Criminal Tax Fraud in the First Degree: NY Tax Law 1806
Tax fraud is a serious offense that can lead to devastating consequences. Criminal tax fraud in the first degree in New York can lead to long prison sentences and hefty fines. The IRS is serious about collecting tax, and efforts to thwart the system are taken seriously. If you have been charged with this crime, you will need the services of a skilled and knowledgeable attorney who can fight for you.
Criminal tax fraud in the first degree is one of the most serious charges you can face. Not only will you be facing prison sentences of up to twenty-five years, you will be subject to loss of professional licenses, loss of immigration status and monetary fines. You may have to face a tax auditor, a tax enforcement agent or the District Attorney’s office. Because criminal tax fraud in the first degree is considered a “B” felony, there are mandatory minimum sentences for anyone convicted of the crime. If this is your first offense, you would be facing between one to three years and prison or eight to twenty-five years.
If this is not your first offense and you have been convicted of another felony within the past 10 years, you would face between four and a half years or twelve and a half to twenty-five years in prison.
It is helpful to understand what actions the law consider criminal tax fraud. Tax fraud is defined by the following actions:
-Failing to submit a tax return
-Filing a tax return that has misrepresentations and false information
-Failing to pay tax to the State of New York
-Creating schemes that are intended to deprive the state of tax revenue
The law is not limited to these tax fraud acts, but there are generally considered the most common tax fraud acts punishable by law.
Understanding How Degrees Are Computed
Many people mistakenly believe that because they steal small amounts of tax revenue from the state over a period of time, they are guilty of only the lesser offenses. The criminal statute, however, allows the court to add up the total value of the theft and charge you with the degree that corresponds to the total dollar value of the fraud. So if you failed to report $5,000 in taxes over the course of 10 years, you could be charged with failing to report $50,000, which carries with it longer sentences are harsher punishments than the initial $5,000.
In addition to facing the criminal tax fraud charge, you can also face charges related to the fraud. These include presenting a false instrument for filing, falsifying business records, forgery and federal tax fraud. It is common for the District Attorney to charge you with multiple felonies when submitting your case to the Grand Jury. These are all serious charges that carry with them long prison terms. There are high rates of conviction for tax crimes in New York.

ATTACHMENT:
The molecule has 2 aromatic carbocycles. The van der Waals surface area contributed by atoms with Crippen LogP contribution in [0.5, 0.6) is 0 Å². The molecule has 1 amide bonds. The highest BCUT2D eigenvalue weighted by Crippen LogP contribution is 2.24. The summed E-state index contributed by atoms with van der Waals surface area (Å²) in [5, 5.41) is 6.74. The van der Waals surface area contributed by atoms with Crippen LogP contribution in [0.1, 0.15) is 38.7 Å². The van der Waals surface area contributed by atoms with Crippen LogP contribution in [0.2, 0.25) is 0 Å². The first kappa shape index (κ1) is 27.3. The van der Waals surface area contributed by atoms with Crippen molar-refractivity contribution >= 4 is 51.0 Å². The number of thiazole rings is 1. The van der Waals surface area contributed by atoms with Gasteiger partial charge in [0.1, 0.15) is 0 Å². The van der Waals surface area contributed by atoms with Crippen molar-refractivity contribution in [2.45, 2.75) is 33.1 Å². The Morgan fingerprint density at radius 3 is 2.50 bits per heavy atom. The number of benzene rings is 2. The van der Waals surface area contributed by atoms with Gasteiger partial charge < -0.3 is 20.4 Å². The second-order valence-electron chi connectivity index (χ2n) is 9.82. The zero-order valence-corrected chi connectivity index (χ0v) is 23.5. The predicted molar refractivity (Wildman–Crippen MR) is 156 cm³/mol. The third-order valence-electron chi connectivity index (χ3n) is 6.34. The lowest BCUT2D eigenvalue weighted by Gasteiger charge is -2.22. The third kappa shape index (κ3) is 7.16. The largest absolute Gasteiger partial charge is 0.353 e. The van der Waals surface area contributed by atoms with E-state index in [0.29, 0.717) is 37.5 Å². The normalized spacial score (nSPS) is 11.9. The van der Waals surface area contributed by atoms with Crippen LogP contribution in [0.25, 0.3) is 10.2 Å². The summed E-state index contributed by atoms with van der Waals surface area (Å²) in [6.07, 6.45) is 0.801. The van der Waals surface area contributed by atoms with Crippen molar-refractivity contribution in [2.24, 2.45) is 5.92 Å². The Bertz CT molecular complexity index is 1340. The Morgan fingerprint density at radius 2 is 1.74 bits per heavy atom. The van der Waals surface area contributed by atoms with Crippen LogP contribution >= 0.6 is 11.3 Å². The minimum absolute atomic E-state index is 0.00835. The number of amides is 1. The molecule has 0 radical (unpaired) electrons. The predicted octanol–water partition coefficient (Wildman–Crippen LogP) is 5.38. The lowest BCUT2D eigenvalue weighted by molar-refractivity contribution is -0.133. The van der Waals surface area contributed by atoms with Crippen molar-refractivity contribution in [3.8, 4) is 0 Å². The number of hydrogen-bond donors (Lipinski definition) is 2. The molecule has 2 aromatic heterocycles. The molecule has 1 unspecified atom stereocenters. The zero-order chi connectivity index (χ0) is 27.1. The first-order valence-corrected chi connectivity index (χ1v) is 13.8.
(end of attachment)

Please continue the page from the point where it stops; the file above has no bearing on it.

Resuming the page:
There have been famous cases featured in the news of celebrities convicted of tax fraud and receiving long sentences. Tax fraud is usually associated with an ongoing effort to defraud the state, and prosecutors often work diligently to prove that there were other felonies associated with the fraud. Some defendants are charged with federal tax crimes and often have to serve federal prison terms after completing their state terms.
Other Forms of Tax Fraud
Receiving government benefits that you are not entitled to is also a form of tax fraud. Because these programs are earmarked for low-income New Yorkers, you are effectively stealing tax money if you receive these benefits illegally. While it seems like a minor crime to get a few extra dollars in food stamps or welfare, the law takes this crime seriously. The IRS, Justice Department, State Attorney General’s Office and the District Attorney will not hesitate to use every resource at their disposal to investigate and prosecute you.
What to Do if You Have Been Charged With Tax Fraud
If you have been charged with tax fraud, understand that you will need adequate representation immediately. You may have already received calls or visit from IRS investigators or law enforcment officers. Gather all the documentation you have and contact your attorney. Keep any business cards from any agent who visits and save the phone numbers of any who call. Remember that the IRS may send representatives to your home or workplace, so be prepared by having an attorney on your side who can advocate for you.
In order to convict you of the fraud, the IRS has to build and make a case against you. Your attorney can fight to defend you against the charges and help keep you out of prison. In some cases, tax fraud charges can be reduced or even dismissed, depending on the circumstances of the case against you. Don’t delay, call your attorney today.
May 17, 2018
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